Russell Mulcahy’s Ricochet is a fucking balls out, crazy ass flick. I thought I’d get s routinely hard boiled Denzel cop flick a lá Out Of Time or The Mighty Quinn, but this thing is more aligned to the nasty grindhouse flicks from the 70’s, starting with its terrifying villain played by John Lithgow. Lithgow has always had a flair for playing heinous creeps in everything from Cliffhanger to Raising Cain to Showtime’s Dexter. His character here though would intimidate all of those dudes put together he’s such a monster. Cornered by rookie cop Nick Styles (Washington) at an amusement park, hitman Blake (Lithgow) is captured and put away for life. Styles goes on to become Assistant D.A. Years later Blake hatches an ultra violent plan to bust out of prison that includes killing Jesse Ventura, maiming guards with various power tools, inciting a riot, hijacking an ambulance and shooting the old dude that brings the book trolley around to the inmates. If that sounds bad, you wouldn’t believe the lengths of evil stored in his plan for revenge against Denzel, he’s just a sadist and then some, Lithgow really has fun with the role and it’s the twisted core that powers the film through its dark beats. This thing reaches Abel Ferrara levels of grit and urban mayhem, and maybe even exceeds them. Styles finds himself at a loss when he’s framed for murder by the guy, and turns to his old pal Odessa for help, a gnarly street thug played by Ice T, customary verbal attitude fully intact. One could say that Mulcahy has made a pretty great career out of making lurid, bear exploitation style films. This is definitely the benchmark of how down n’ dirty he’s gotten with a project though, it’s deliciously wicked, cheerfully in bad taste and mean to the bone, and I loved it for that.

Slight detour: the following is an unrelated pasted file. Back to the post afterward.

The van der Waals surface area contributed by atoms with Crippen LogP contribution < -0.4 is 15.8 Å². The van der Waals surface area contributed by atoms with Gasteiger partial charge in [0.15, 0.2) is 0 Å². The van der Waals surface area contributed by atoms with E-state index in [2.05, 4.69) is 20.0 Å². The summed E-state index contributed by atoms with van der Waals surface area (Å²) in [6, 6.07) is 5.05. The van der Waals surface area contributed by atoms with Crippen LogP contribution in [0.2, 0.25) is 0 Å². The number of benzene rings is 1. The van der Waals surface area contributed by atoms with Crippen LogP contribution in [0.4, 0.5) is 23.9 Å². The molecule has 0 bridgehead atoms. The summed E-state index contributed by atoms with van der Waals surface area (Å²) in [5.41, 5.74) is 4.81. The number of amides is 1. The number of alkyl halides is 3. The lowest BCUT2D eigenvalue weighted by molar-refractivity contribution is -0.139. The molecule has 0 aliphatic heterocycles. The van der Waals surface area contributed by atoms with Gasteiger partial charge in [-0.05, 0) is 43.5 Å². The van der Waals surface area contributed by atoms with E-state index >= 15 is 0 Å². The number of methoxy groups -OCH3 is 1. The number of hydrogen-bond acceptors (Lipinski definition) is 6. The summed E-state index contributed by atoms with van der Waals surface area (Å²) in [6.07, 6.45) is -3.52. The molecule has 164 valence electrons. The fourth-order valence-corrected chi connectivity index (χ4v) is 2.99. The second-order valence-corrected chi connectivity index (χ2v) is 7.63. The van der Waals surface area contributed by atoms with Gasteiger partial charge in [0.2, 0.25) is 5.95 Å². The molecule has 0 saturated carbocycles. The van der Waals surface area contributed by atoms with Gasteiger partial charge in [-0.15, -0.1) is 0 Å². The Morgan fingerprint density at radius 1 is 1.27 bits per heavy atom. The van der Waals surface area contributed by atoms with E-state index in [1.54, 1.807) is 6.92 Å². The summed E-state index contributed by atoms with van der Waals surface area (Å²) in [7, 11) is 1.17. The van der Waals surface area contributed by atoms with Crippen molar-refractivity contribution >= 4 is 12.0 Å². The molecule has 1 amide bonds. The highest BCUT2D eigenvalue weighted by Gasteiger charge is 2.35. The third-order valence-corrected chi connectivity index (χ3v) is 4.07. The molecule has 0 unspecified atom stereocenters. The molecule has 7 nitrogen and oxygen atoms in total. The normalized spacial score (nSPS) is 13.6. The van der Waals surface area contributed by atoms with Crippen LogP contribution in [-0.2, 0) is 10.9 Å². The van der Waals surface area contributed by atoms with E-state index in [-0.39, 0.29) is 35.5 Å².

-Nate Hill

B Movie Glory: Baja

Baja is one of those dusty, hazy B movies that seems to serve no other purpose other than to fill the 90 minute cable slot between 2am and 3:30 on TBS Superstation (yes I still remember that). But these flicks have their niche in the cinematic zeitgeist, and there’s a spot in my insanely busy schedule for each and every one, when time allows. This one is a lonely little piece of hard boiled desert pulp starring Molly Ringwald and Lance Henriksen, concerning drug deals gone wrong, betrayal, a hitman, a crime boss (Corbin Bernsen, whatever happened to him?) who chases his meds with hard-bar, lots of sand and washed out sun-bleach colour, some Cessna action and a hazy vibe that’s best attained by skulling a few brews before you settle in. Ringwald and Donal Logue play a couple trying to broker a deal out there near the Salton Sea, a deal that goes horribly wrong and ends up with eccentric contract killer Burns (Henriksen) being dispatched to find and kill them, or something vague like that. He spends less time actually being proactive though and instead wanders around, gets drunk, bitches about his wife, searches for hookers and basically does everything but the job he was hired to do. It’s hilarious watching Lance chew scenery and have a sand blast with his performance, seemingly a dude that wandered in dazed and heavily confused from a Coen Brothers flick. It all just kind of meanders past without a lot of fanfare until the final few frames when Henriksen hires a drunken bush pilot (Jack Conley) and flies off in his rickety plane out of the film, leaving us in the dust trying to decipher what is a fairly convoluted, strange little story. It’s fun for what it is though, has gorgeous scenery of rural California and Lance’s central performance is fun. Good luck ever finding it though, I snagged a battered old VHS tape in some forgotten store on Vancouver Island years ago.

-Nate Hill

Abel Ferrara’s King Of New York